It's ironic that many of the scariest, non-certified organic foods are labeled "natural" -- a term that could not mean less, or mislead more. Like "home-style" or "old-fashioned," the label "natural" can mean whatever the labeler wants it to mean. You could put "natural" on a lab-grade jar of MSG crystals, or on a packet of 10-year-old Twinkies, without violating any law. And all too often it's the companies playing the "natural" card that are doing the most unnatural things to your food.
Consider the widespread use of hexane, a neurotoxin, in processed foods that aren't certified organic (those lame organic standards do at least prohibit hexane use). Hexane is a highly flammable EPA-listed air pollutant that is used in the manufacture of cleaning agents, glues, roof sealer, automobile tires, energy bars, veggie burgers, and soy, corn, and canola oils. If these food products are not certified organic, some of the ingredients have probably been processed with hexane, no matter how many times the word "natural" is stamped on the package. Since hexane is used in the manufacturing process, it's not listed as an ingredient in the foods it helps produce, though residues find their way into the finished product. The European Union has strict standards for acceptable hexane residue levels in soy and oilseed products, but in the U.S., there are no such limits.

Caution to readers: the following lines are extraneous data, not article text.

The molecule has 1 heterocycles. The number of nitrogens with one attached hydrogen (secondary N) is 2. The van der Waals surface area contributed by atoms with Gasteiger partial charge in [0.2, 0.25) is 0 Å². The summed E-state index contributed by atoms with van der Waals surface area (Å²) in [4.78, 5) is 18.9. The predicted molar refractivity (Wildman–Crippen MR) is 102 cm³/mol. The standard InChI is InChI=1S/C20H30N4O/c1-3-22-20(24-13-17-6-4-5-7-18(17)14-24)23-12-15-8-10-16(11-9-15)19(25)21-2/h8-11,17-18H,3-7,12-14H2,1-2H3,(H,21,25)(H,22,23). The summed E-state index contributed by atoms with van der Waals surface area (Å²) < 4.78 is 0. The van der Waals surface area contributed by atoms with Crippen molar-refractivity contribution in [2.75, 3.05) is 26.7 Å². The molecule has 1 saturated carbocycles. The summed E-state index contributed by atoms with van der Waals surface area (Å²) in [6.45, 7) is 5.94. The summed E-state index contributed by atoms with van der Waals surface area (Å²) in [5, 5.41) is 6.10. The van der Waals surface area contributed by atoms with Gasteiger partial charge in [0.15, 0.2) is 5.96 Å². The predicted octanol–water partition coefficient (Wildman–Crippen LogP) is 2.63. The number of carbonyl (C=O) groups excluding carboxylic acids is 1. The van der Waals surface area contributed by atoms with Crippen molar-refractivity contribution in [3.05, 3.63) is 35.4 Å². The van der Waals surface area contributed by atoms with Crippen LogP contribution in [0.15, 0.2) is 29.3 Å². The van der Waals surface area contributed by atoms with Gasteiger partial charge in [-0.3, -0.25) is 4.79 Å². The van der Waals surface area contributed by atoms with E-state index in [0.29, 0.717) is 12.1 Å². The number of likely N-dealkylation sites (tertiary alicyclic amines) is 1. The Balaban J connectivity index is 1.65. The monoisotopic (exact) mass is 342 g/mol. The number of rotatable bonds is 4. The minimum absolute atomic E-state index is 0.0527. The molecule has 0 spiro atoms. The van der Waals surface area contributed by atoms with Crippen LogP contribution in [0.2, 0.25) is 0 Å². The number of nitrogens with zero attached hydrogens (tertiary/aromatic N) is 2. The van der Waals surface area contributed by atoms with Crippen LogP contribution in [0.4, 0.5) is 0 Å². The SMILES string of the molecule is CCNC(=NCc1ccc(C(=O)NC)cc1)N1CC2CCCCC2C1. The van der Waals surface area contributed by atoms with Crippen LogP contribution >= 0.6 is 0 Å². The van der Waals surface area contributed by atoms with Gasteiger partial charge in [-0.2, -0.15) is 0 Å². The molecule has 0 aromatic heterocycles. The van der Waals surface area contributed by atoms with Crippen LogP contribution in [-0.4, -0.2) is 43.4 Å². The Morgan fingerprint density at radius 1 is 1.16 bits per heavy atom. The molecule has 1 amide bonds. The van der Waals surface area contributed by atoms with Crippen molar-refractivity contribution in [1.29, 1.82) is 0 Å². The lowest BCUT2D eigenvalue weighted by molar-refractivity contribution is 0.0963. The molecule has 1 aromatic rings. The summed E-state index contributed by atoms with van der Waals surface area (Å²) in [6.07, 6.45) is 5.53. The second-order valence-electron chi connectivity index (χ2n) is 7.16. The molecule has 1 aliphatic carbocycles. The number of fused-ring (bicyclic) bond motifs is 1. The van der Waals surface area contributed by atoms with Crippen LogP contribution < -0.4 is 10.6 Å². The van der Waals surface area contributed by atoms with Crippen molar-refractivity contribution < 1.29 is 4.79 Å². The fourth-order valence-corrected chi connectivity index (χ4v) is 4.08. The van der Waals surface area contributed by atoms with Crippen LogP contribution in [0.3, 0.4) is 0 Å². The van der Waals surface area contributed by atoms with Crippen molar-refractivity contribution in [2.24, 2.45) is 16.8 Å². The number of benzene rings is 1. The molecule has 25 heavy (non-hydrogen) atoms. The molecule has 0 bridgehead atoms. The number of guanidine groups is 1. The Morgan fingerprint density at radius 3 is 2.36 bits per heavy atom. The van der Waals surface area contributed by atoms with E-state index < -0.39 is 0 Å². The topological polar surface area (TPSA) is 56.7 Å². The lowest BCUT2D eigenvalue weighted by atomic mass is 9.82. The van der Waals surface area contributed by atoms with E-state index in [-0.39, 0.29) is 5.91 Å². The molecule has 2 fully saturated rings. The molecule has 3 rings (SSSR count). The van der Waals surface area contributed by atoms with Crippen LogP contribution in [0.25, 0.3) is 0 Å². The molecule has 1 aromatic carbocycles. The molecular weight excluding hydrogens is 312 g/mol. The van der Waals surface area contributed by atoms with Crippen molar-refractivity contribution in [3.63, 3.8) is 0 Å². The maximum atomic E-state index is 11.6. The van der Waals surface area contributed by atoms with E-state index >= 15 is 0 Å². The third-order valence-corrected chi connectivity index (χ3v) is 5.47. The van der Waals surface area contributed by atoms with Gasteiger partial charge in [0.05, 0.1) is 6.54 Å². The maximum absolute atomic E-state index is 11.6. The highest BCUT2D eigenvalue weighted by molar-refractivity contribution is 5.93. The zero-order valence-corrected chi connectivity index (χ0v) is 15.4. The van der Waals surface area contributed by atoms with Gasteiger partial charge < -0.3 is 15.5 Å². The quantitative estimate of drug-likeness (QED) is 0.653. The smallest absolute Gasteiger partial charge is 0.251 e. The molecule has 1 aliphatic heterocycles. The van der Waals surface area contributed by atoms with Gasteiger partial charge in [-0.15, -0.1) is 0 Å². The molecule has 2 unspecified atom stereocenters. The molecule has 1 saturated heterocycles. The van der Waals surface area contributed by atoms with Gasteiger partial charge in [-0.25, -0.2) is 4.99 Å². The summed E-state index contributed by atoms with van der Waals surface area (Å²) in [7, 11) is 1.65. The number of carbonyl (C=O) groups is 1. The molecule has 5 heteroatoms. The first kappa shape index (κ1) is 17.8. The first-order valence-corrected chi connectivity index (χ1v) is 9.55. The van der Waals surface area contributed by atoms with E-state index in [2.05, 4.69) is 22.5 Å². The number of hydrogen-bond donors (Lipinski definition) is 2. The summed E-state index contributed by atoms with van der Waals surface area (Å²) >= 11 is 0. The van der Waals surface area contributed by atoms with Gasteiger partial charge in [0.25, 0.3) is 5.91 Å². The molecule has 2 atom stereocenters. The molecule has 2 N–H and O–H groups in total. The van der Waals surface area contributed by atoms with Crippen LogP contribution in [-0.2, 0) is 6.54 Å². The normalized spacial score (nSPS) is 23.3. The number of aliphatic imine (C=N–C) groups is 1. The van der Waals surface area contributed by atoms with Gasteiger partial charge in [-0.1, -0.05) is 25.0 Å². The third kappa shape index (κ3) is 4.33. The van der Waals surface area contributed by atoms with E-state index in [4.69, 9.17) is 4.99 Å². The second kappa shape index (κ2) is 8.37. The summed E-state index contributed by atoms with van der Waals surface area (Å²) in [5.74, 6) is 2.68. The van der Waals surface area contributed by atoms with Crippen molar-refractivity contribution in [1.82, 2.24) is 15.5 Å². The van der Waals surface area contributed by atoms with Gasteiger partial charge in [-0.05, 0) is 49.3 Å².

The organic watchdog group Cornucopia Institute arranged for a lab to test samples of U.S. soy products for hexane content. Hexane was found, in levels as high as 21 parts per million -- more than twice the 10 ppm allowed by the EU in comparable products.
Technology and Solvents for Extracting Oilseeds and Nonpetroleum Oils is a manual for managers and engineers. According to this book, published in 1997, the principle reason that hexane has been the solvent of choice for oilseed extraction since the 1930s is "its availability at a reasonable cost."
The reason hexane is so reasonably priced is that it's a byproduct of gasoline production that would otherwise be expensive to dispose of properly. Petroleum companies gain handsomely from the fact that industrial oilseed extraction -- under status quo production methods since the 1930s -- provides a profitable market for its toxic waste. Oilseed extraction is currently responsible for more than two thirds of hexane use nationwide. Not surprisingly, much of the research cited in the book is funded by the likes of Exxon and Phillips Petroleum.